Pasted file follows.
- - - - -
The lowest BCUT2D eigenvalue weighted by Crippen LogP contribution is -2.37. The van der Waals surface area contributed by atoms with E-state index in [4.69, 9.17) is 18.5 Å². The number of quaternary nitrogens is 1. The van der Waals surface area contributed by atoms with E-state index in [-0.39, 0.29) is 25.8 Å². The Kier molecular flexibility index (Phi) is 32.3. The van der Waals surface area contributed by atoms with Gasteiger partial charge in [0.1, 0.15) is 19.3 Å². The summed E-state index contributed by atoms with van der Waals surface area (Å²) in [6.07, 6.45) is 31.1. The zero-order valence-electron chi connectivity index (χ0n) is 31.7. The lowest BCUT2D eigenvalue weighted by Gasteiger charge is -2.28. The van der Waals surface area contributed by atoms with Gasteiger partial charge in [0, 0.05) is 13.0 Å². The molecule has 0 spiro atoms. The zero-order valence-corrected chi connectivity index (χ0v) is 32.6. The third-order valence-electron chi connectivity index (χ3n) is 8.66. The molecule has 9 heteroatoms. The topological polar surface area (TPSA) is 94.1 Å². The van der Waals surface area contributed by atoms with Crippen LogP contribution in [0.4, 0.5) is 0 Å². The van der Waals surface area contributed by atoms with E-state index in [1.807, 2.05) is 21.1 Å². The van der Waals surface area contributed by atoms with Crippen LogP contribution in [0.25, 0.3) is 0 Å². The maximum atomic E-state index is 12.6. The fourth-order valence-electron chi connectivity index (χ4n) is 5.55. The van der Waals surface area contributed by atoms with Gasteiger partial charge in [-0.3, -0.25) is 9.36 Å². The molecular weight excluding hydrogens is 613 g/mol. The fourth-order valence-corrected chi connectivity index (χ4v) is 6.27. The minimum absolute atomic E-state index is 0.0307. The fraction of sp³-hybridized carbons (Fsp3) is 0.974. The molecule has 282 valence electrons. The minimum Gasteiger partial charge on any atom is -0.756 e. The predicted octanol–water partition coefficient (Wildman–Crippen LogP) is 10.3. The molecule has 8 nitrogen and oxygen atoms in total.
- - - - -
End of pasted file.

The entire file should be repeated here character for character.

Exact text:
The lowest BCUT2D eigenvalue weighted by Crippen LogP contribution is -2.37. The van der Waals surface area contributed by atoms with E-state index in [4.69, 9.17) is 18.5 Å². The number of quaternary nitrogens is 1. The van der Waals surface area contributed by atoms with E-state index in [-0.39, 0.29) is 25.8 Å². The Kier molecular flexibility index (Phi) is 32.3. The van der Waals surface area contributed by atoms with Gasteiger partial charge in [0.1, 0.15) is 19.3 Å². The summed E-state index contributed by atoms with van der Waals surface area (Å²) in [6.07, 6.45) is 31.1. The zero-order valence-electron chi connectivity index (χ0n) is 31.7. The lowest BCUT2D eigenvalue weighted by Gasteiger charge is -2.28. The van der Waals surface area contributed by atoms with Gasteiger partial charge in [0, 0.05) is 13.0 Å². The molecule has 0 spiro atoms. The zero-order valence-corrected chi connectivity index (χ0v) is 32.6. The third-order valence-electron chi connectivity index (χ3n) is 8.66. The molecule has 9 heteroatoms. The topological polar surface area (TPSA) is 94.1 Å². The van der Waals surface area contributed by atoms with Crippen LogP contribution in [0.4, 0.5) is 0 Å². The van der Waals surface area contributed by atoms with E-state index in [1.807, 2.05) is 21.1 Å². The van der Waals surface area contributed by atoms with Crippen LogP contribution in [0.25, 0.3) is 0 Å². The maximum atomic E-state index is 12.6. The fourth-order valence-electron chi connectivity index (χ4n) is 5.55. The van der Waals surface area contributed by atoms with Gasteiger partial charge in [-0.3, -0.25) is 9.36 Å². The molecular weight excluding hydrogens is 613 g/mol. The fourth-order valence-corrected chi connectivity index (χ4v) is 6.27. The minimum absolute atomic E-state index is 0.0307. The fraction of sp³-hybridized carbons (Fsp3) is 0.974. The molecule has 282 valence electrons. The minimum Gasteiger partial charge on any atom is -0.756 e. The predicted octanol–water partition coefficient (Wildman–Crippen LogP) is 10.3. The molecule has 8 nitrogen and oxygen atoms in total.